Monique Les is one of my Love Rebel co-authors. Since writing her pieces for the anthology, she has had a second daughter and dealt with post-partum anxiety. I invited her to share her continuing story of motherhood today.
A little over a year ago, we welcomed our second child. The delivery was smoother than with my first (which had been an emergency caesarean). To top it off, nursing came much easier this time around. I didn’t have to take a number of herbs, medication, or pump to get my milk. It was fantastic!
Somehow I still felt really sad. In spite of being a more experienced parent.
I wasn’t sure if I was sad about losing that one-on-one time with my oldest.
I wasn’t sure of my capability to take care of both children in the way I imagined myself doing.
I wasn’t sure if I could manage my expectations of having a tidy home.
I wasn’t sure if I could prepare meals as well as I did with only one child.
Most of all, I wasn’t happy with my body, which had gone through a massive change – from losing 30 lbs in the previous year to putting it all back. (And I still have it.)
Don’t get me wrong, I absolutely LOVE both my children. However, there were times when I didn’t want to go out. Or I would take comments the wrong way. My sensitivity levels went off the charts. And yes, in spite of breastfeeding being so easy this time, I did not enjoy it!
It was a time of incredible anxiety. I felt alone, and somewhat unsupported – even though I had my husband and my parents supporting me throughout this period. This never happened with my first-born, and this anxiety surprised me.
About 2 to 3 months post-partum, after a family camping trip, I decided to have a conversation with my family doctor about this. At first, it felt like me admitting that I was a failure as a mother. But not so! It was a sign of strength as I look back on the events today. My family doctor gave me some great advice, and I even asked my husband to go on parental leave (for which we are very thankful for!).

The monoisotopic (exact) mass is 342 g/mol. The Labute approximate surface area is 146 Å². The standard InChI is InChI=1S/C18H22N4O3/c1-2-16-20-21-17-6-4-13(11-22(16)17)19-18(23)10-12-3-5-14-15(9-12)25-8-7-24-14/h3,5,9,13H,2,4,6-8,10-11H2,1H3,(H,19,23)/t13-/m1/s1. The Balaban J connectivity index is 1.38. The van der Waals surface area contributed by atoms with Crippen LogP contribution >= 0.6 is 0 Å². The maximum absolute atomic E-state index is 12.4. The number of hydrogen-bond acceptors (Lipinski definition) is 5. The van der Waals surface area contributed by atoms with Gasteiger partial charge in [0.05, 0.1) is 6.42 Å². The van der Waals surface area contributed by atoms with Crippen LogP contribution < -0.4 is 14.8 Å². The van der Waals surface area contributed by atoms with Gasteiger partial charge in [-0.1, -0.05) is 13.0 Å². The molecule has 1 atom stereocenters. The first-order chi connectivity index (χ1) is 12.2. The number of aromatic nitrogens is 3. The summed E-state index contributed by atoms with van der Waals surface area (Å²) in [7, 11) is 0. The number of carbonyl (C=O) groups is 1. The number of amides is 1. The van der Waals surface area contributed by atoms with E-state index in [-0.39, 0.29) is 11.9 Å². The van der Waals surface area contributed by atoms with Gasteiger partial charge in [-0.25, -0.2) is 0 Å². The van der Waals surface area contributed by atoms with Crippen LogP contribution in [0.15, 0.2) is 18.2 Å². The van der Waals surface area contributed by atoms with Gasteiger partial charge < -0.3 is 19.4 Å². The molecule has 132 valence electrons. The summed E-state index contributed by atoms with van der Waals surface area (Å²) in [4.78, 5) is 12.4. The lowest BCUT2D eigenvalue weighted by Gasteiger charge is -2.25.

Slowly, but surely, I followed my gut a bit more. I went for short walks, or even just getting outside for a few minutes. Getting back to writing helped, as did trying out new cooking recipes. We even took a month long road trip followed by a week-long cruise. The certainty slowly returned. I felt more confident in my abilities, and ever since I stopped nursing at 11 months post-partum, I feel more myself than ever.
It still remains to be a strange time for me, as I’m not entirely sure what brought my post-partum anxiety upon me. It feels like a ‘puddle’ time for me. I felt like I always had one foot in a puddle that I couldn’t get out of. Was it a hormone shift? Perhaps. Was it my subconscious being negative?
All I know is that I can say that having post-partum anxiety has given me an opportunity to reflect on myself, and to speak out for others who may be quietly handling it. Most of all, it has also provided me with an opportunity to realize that God’s plan for us isn’t the same plan we have for ourselves.
Monique was born with a profound hearing loss in both ears. She is bimodal (she wears a Cochlear Implant on her right ear and a Hearing Aid in the other). She is currently a stay-at-home parent to two beautiful girls and loves living in Victoria, BC with her husband. Monique enjoys minimalist travel (one suitcase for four people!), playing chalk art with her daughters and exploring new restaurants! You can read more about her adventures as a hard-of-hearing mommy on her blog.